The character symbols a, b, d, e, f, h, and i pointing connection wires in FIG. 3 correspond respectively with the character symbols identifying each drawing in FIG. 4, wherein the count state of one of the counters 41 is shown in FIG. 4(c), and the count state of the other of the counters 41 is shown in FIG. 4(g).

When a clock signal CKI shown in FIG. 4(a) is input to the OR circuit 42 and when a control signal shown in FIG. 4(b) is input to the NOT circuit 43, the register signal input terminal of the counter 41 is maintained at an H level while the control signal is at an L level. During this period, the data applied to the data input terminals A to D, for example, "8" is set in the counter 41.

Next, when the control signal changes to an H level at a time instant t1, that is, when an oncontrol signal is applied, the counter counts every one of the pulses of the clock signal CKI, and when the count contents come to the maximum value, for example, "15" at a time instant t2, then the level at the carry signal output terminal CO of the counter 41 changes from an L level to an H level. In this connection, since one of the input terminals of the OR circuit 42 is maintained at an H level, the clock pulses of the clock signal CKI are not counted even if the clock signal CKI is input to the other terminal of the OR circuit 42. Therefore, the carry signal output terminal CO is maintained at an H level as shown in FIG. 4(d) until a time instant t3 when the register signal input terminal LD turns to an H level.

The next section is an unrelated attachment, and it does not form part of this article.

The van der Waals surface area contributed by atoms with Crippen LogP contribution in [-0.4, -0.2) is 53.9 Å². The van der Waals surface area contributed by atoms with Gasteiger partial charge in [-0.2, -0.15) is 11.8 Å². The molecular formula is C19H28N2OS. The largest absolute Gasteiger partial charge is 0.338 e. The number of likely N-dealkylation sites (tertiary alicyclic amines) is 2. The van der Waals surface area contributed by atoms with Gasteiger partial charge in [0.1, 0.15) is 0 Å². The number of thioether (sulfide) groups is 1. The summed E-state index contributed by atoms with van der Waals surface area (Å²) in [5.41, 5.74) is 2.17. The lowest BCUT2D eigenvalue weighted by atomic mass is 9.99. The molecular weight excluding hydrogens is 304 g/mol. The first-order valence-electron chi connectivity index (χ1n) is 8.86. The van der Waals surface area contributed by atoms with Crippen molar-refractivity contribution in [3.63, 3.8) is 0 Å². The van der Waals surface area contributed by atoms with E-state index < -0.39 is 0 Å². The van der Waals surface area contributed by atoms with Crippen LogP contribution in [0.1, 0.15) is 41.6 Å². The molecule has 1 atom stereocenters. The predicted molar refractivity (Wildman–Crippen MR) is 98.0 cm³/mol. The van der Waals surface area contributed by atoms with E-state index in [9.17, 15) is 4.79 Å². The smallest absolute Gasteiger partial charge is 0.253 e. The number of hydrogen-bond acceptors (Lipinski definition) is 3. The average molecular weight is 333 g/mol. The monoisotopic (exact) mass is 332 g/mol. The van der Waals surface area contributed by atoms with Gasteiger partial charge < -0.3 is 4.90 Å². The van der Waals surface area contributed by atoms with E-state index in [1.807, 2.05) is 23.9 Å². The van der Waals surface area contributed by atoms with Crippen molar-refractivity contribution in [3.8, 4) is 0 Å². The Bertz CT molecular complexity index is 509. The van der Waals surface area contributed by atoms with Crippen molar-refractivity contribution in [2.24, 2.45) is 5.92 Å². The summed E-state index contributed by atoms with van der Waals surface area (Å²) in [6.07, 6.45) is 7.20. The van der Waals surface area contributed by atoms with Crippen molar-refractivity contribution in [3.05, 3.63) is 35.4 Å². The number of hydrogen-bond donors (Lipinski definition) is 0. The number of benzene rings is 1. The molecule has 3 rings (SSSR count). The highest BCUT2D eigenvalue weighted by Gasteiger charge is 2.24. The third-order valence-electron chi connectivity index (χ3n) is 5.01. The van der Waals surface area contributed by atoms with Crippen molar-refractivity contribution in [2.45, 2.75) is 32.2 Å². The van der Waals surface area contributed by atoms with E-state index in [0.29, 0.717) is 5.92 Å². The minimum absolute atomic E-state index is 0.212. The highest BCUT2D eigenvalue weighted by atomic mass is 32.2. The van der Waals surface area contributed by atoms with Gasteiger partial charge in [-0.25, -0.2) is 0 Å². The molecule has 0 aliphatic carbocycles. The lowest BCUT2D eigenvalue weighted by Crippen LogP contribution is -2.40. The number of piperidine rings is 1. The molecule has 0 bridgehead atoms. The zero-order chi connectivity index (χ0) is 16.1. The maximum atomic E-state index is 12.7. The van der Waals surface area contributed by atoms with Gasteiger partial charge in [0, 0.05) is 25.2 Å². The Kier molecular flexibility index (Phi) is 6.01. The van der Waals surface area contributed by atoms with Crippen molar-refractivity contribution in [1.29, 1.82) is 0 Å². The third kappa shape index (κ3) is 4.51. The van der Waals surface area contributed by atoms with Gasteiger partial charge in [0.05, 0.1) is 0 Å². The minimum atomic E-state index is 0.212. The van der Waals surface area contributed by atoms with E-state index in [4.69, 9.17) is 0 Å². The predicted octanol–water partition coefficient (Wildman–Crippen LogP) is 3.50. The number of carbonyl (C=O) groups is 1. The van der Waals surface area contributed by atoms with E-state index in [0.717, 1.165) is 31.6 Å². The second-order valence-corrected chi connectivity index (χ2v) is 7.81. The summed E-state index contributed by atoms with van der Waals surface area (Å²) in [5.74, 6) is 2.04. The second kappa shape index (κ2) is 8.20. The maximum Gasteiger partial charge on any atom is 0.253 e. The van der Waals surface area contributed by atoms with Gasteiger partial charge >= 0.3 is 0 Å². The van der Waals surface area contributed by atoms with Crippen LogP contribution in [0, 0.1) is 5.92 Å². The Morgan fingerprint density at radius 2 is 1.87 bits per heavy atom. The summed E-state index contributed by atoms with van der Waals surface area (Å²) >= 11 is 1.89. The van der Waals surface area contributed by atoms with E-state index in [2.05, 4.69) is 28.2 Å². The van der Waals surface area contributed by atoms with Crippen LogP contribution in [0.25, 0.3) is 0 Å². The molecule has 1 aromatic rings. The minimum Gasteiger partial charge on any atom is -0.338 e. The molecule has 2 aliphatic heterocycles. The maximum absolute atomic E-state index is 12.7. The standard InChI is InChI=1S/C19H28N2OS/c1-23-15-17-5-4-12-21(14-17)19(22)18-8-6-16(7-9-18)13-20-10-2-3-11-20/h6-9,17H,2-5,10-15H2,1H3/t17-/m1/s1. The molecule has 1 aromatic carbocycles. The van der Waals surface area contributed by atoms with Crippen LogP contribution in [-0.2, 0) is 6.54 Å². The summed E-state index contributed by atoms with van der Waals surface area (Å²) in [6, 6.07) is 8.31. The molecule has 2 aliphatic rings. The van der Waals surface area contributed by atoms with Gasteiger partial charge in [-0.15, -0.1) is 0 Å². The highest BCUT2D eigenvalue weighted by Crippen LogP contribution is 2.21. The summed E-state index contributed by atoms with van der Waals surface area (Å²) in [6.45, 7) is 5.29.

On the other hand, the output terminal e of the NAND circuit 44 turns to an L level on condition that the carry signal is at an H level and besides the control signal is at an H level. Therefore, as shown in FIG. 4(e), the NAND circuit 44 supplies an L level signal to the insulator element 31 during the period from a time instant t2 to t3.

Thus, the leading edge of the on-control signal is delayed by Δt time.

Similarly to the above, the control signal output from the NOT circuit 11 of the control circuit 10 is delayed by Δt time from the leading edge of the on-control signal, as seen from FIGS. 4(f), 4(g), 4(h), and 4(i).

The delay time Δt is determined by the following equation, taking the maximum count value of the counter as KMAX, a register data as KD, and a repetition time of the clock pulses as T.

Δt=(KMAX -KD)T                      (1)